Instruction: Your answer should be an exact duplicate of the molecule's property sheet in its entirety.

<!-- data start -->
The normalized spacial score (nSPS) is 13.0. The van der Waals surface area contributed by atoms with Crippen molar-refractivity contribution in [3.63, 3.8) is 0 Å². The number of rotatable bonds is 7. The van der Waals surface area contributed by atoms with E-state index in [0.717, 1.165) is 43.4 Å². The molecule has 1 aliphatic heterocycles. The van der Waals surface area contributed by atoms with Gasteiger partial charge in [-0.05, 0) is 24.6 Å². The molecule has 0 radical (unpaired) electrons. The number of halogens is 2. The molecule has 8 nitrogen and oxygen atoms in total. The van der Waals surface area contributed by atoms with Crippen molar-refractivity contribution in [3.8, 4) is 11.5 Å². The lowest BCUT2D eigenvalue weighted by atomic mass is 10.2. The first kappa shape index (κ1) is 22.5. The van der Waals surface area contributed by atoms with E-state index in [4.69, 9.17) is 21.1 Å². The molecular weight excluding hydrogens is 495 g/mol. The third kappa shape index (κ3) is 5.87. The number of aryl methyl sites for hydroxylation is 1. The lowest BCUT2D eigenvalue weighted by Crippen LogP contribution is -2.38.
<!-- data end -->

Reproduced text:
The normalized spacial score (nSPS) is 13.0. The van der Waals surface area contributed by atoms with Crippen molar-refractivity contribution in [3.63, 3.8) is 0 Å². The number of rotatable bonds is 7. The van der Waals surface area contributed by atoms with E-state index in [0.717, 1.165) is 43.4 Å². The molecule has 1 aliphatic heterocycles. The van der Waals surface area contributed by atoms with Gasteiger partial charge in [-0.05, 0) is 24.6 Å². The molecule has 0 radical (unpaired) electrons. The number of halogens is 2. The molecule has 8 nitrogen and oxygen atoms in total. The van der Waals surface area contributed by atoms with Crippen molar-refractivity contribution in [3.8, 4) is 11.5 Å². The lowest BCUT2D eigenvalue weighted by atomic mass is 10.2. The first kappa shape index (κ1) is 22.5. The van der Waals surface area contributed by atoms with E-state index in [4.69, 9.17) is 21.1 Å². The molecular weight excluding hydrogens is 495 g/mol. The third kappa shape index (κ3) is 5.87. The number of aryl methyl sites for hydroxylation is 1. The lowest BCUT2D eigenvalue weighted by Crippen LogP contribution is -2.38.